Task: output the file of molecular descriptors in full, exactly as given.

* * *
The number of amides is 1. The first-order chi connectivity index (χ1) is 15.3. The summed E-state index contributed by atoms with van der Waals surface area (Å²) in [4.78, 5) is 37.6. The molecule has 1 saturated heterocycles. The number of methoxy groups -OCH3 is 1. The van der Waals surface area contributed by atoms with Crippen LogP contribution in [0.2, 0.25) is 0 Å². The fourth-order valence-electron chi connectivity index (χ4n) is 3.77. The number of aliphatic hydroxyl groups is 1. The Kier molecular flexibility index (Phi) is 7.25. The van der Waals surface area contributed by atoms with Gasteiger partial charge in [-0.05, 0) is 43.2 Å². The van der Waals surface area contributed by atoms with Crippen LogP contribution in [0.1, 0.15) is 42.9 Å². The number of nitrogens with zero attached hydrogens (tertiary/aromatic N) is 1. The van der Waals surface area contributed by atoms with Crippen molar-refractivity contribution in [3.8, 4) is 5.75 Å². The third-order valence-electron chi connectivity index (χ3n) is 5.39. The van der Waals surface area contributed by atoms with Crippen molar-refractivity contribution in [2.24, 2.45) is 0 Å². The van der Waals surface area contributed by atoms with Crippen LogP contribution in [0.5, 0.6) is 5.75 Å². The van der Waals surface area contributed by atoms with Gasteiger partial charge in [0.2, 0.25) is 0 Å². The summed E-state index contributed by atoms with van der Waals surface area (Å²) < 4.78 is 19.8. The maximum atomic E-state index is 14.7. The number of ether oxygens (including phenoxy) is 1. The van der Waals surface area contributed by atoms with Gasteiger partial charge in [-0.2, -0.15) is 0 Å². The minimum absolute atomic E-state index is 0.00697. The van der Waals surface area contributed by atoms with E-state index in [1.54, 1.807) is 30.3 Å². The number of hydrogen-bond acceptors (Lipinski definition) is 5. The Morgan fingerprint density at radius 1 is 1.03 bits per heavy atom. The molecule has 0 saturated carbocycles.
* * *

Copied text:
The number of amides is 1. The first-order chi connectivity index (χ1) is 15.3. The summed E-state index contributed by atoms with van der Waals surface area (Å²) in [4.78, 5) is 37.6. The molecule has 1 saturated heterocycles. The number of methoxy groups -OCH3 is 1. The van der Waals surface area contributed by atoms with Crippen LogP contribution in [0.2, 0.25) is 0 Å². The fourth-order valence-electron chi connectivity index (χ4n) is 3.77. The number of aliphatic hydroxyl groups is 1. The Kier molecular flexibility index (Phi) is 7.25. The van der Waals surface area contributed by atoms with Gasteiger partial charge in [-0.05, 0) is 43.2 Å². The van der Waals surface area contributed by atoms with Crippen LogP contribution in [0.1, 0.15) is 42.9 Å². The number of nitrogens with zero attached hydrogens (tertiary/aromatic N) is 1. The van der Waals surface area contributed by atoms with Crippen molar-refractivity contribution in [3.8, 4) is 5.75 Å². The third-order valence-electron chi connectivity index (χ3n) is 5.39. The van der Waals surface area contributed by atoms with Crippen molar-refractivity contribution in [2.24, 2.45) is 0 Å². The van der Waals surface area contributed by atoms with Crippen LogP contribution in [0.5, 0.6) is 5.75 Å². The van der Waals surface area contributed by atoms with Gasteiger partial charge in [0.2, 0.25) is 0 Å². The summed E-state index contributed by atoms with van der Waals surface area (Å²) < 4.78 is 19.8. The maximum atomic E-state index is 14.7. The number of ether oxygens (including phenoxy) is 1. The van der Waals surface area contributed by atoms with Gasteiger partial charge in [-0.2, -0.15) is 0 Å². The minimum absolute atomic E-state index is 0.00697. The van der Waals surface area contributed by atoms with E-state index in [1.54, 1.807) is 30.3 Å². The number of hydrogen-bond acceptors (Lipinski definition) is 5. The Morgan fingerprint density at radius 1 is 1.03 bits per heavy atom. The molecule has 0 saturated carbocycles.